A simple surgery saves patients with heart arrhythmia from often-lethal strokes, says a large international study led by McMaster University.
Researchers found that removing the left atrial appendage -- an unused, finger-like tissue that can trap blood in the heart chamber and increase the risk of clots -- cuts the risk of strokes by more than one-third in patients with atrial fibrillation.
Even better, the reduced clotting risk comes on top of any other benefits conferred by blood-thinner medications patients with this condition are usually prescribed.
“If you have atrial fibrillation and are undergoing heart surgery, the surgeon should be removing your left atrial appendage, because it is a set-up for forming clots. Our trial has shown this to be both safe and effective for stroke prevention,” said Richard Whitlock, first author of the study.
“This is going to have a positive impact on tens of thousands of patients globally.”
Whitlock is a scientist at the Population Health Research Institute (PHRI), a joint institute of McMaster University and Hamilton Health Sciences (HHS); a professor of surgery at McMaster, the Canada Research Chair in cardiovascular surgical trials, a cardiac surgeon for HHS, and is supported by a Heart and Stroke Foundation career award. The co-principal investigator of the study is Stuart Connolly who has also advanced this field by establishing the efficacy and safety of newer blood thinners. He is a professor emeritus of medicine at McMaster, a PHRI senior scientist and a HHS cardiologist.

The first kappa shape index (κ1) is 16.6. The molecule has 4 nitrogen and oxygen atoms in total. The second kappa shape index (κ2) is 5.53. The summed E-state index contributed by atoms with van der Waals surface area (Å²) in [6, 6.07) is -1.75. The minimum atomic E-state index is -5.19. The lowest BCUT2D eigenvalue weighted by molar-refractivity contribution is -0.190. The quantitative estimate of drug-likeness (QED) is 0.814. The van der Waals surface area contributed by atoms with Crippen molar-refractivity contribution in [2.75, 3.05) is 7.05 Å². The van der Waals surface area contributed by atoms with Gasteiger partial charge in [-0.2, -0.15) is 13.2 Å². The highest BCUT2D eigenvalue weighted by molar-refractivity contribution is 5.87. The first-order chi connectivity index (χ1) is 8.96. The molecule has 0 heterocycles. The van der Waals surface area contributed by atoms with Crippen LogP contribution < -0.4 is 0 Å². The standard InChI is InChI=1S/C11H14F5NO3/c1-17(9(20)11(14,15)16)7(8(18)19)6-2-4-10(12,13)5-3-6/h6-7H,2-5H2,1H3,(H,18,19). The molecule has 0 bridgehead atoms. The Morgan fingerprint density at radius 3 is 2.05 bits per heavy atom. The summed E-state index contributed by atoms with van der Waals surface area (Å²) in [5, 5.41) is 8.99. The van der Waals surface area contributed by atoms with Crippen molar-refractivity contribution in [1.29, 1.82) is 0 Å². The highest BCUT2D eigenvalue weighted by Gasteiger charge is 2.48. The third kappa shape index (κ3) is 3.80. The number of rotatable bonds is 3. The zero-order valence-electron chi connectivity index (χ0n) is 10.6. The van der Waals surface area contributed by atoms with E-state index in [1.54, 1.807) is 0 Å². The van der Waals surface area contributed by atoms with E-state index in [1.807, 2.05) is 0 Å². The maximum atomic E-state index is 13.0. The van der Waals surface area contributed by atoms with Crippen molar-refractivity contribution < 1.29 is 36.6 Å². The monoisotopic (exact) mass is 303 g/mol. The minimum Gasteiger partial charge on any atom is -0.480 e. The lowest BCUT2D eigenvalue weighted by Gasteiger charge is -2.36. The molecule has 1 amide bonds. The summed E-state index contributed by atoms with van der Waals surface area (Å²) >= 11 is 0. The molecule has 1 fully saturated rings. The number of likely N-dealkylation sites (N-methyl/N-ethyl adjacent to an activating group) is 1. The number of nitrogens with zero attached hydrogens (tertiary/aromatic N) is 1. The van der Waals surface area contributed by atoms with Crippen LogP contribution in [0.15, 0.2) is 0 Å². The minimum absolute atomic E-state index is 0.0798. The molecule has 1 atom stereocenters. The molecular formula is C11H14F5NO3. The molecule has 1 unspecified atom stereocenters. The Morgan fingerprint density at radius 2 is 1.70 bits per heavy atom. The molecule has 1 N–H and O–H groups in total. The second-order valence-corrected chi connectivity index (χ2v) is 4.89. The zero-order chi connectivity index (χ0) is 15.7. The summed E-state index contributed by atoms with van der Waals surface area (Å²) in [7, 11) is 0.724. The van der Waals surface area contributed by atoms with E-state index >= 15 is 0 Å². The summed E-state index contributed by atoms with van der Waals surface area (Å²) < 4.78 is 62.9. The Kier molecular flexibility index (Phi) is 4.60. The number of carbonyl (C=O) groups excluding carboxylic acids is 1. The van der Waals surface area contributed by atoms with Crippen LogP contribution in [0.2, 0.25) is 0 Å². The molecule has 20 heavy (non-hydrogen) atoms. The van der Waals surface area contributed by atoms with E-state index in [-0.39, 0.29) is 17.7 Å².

“The results of this study will change practice right away because this procedure is simple, quick and safe for the 15 per cent of heart surgery patients who have atrial fibrillation. This will prevent a great burden of suffering due to stroke,” Connolly said.
The study results were fast tracked into publication by The New England Journal of Medicine and presented at the American College of Cardiology conference on May 15.
The study tracked 4,811 people in 27 countries who are living with atrial fibrillation and taking blood thinners. Consenting patients undertaking cardiopulmonary bypass surgery were randomly selected for the additional left atrial appendage occlusion surgery; their outcomes compared with those who only took medicine. They were all followed for a median of four years.
Whitlock said it was suspected since the 1940s that blood clots can form in the left atrial appendage in patients with atrial fibrillation, and it made sense to cut this useless structure off if the heart was exposed for other surgery. This is now proven to be true.
Atrial fibrillation is common in elderly people and is responsible for about 25 per cent of ischemic strokes which are caused when blood clots block arteries supplying parts of the brain. The average age of patients in the study was 71.
“In the past all we had was medicine. Now we can treat atrial fibrillation with both medicines and surgery to ensure a much better outcome,” said Whitlock.
He said that the current study tested the procedure during cardiac surgery being undertaken for other reasons, but the procedure can also be done through less invasive methods for patients not having heart surgery. He added that future studies to examine that approach will be important.
Whitlock said the left atrial appendage is a leftover from how a person’s heart forms as an embryo and it has little function later in life.
“This is an inexpensive procedure that is safe, without any long-term adverse effects, and the impact is long-term.”
External funding for the study came from the Canadian Institutes of Health Research and the Heart and Stroke Foundation of Canada.